HARARE (Reuters) – Zimbabweans on Saturday mourned the death of their country’s founding father Robert Mugabe but confusion swirled about when his body would be returned from abroad or when he would be buried, two years after he was toppled in a coup.
Mugabe died on Friday aged 95 in Singapore, where he had long received medical treatment.
He was one of the most polarising figures in African history, a giant of national liberation movements on the continent but whose 37-year rule finally ended in ignominy when he was overthrown by his own army in 2017.
President Emmerson Mnangagwa granted Mugabe the status of national hero in a televised address on Friday, while tributes poured in from leaders from across the continent.
Mugabe’s body was initially expected to arrive in South Africa early on Saturday before flying on to Zimbabwe. But there was still no word that the body had left Singapore.
Mnangagwa said on Friday Zimbabwe would be in mourning until Mugabe was buried, but he did not say how many days of mourning there would be or when the burial would take place.
In downtown Harare, most residents said on Saturday that they were saddened by the news of Mugabe’s passing since he was their liberator from white colonial rule and had broadened access to education.
“Even now we have livestock we keep in the rural areas because of him, so it’s painful to lose our father, our grandfather who helped us to learn and go to school,” said Tongai Huni, a fruit vendor, speaking in the local Shona language.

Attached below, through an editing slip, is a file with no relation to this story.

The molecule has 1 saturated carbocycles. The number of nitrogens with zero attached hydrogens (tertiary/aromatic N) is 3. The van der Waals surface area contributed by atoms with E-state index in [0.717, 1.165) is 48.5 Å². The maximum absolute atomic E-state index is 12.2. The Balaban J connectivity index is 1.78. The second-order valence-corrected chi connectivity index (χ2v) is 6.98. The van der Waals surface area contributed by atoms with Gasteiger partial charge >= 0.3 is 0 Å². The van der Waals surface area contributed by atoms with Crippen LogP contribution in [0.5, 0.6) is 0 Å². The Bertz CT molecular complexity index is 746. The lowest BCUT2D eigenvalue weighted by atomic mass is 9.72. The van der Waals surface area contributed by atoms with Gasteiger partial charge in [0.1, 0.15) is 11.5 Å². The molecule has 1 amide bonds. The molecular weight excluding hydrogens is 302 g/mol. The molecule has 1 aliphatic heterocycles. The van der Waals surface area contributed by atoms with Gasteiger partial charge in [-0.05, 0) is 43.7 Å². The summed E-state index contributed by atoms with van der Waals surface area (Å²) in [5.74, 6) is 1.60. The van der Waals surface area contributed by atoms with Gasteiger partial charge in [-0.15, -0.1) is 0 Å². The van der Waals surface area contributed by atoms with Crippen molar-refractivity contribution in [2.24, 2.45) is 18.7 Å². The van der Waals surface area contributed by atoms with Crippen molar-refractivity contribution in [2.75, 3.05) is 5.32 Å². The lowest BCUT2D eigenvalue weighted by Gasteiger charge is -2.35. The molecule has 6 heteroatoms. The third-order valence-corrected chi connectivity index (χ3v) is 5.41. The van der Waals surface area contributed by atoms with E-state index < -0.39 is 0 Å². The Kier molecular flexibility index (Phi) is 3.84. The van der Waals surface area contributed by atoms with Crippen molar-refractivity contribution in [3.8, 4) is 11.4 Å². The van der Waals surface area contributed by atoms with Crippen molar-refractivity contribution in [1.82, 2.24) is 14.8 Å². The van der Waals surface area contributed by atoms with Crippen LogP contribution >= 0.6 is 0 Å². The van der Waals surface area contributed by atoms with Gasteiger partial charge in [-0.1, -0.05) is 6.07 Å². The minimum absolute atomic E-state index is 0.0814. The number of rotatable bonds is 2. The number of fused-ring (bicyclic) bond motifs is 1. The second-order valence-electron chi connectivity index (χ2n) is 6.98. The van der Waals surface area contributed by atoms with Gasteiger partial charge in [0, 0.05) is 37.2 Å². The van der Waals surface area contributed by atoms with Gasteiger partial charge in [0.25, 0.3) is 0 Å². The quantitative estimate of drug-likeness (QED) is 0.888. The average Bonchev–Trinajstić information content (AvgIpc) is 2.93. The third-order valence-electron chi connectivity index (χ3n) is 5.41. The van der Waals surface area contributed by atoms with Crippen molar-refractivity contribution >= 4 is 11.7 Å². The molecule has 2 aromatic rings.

Others were angry that Mugabe had left the economy in a sorry state, with hyperinflation and mass unemployment.
Margaret Shumba, another resident of the capital, said she had other things to worry about, rather than Mugabe’s death. “We are just trying to deal with what he did, the harm that he did.”
Nearby, a policeman shook his head as he walked past a row of newspapers bearing pictures of Mugabe’s face. “End of an era,” read the headline of the Daily News, while the state-run Herald ran a commemorative edition to mark Mugabe’s death.
Almost two years after Mugabe was ousted, there has been no let-up in the hardship that Zimbabweans suffer.
Beset by triple-digit inflation, rolling power cuts and shortages of basic goods, the economy is mired in its worst crisis in a decade, while political opponents say a clampdown on dissent by Mnangagwa’s government has revived memories of the Mugabe era.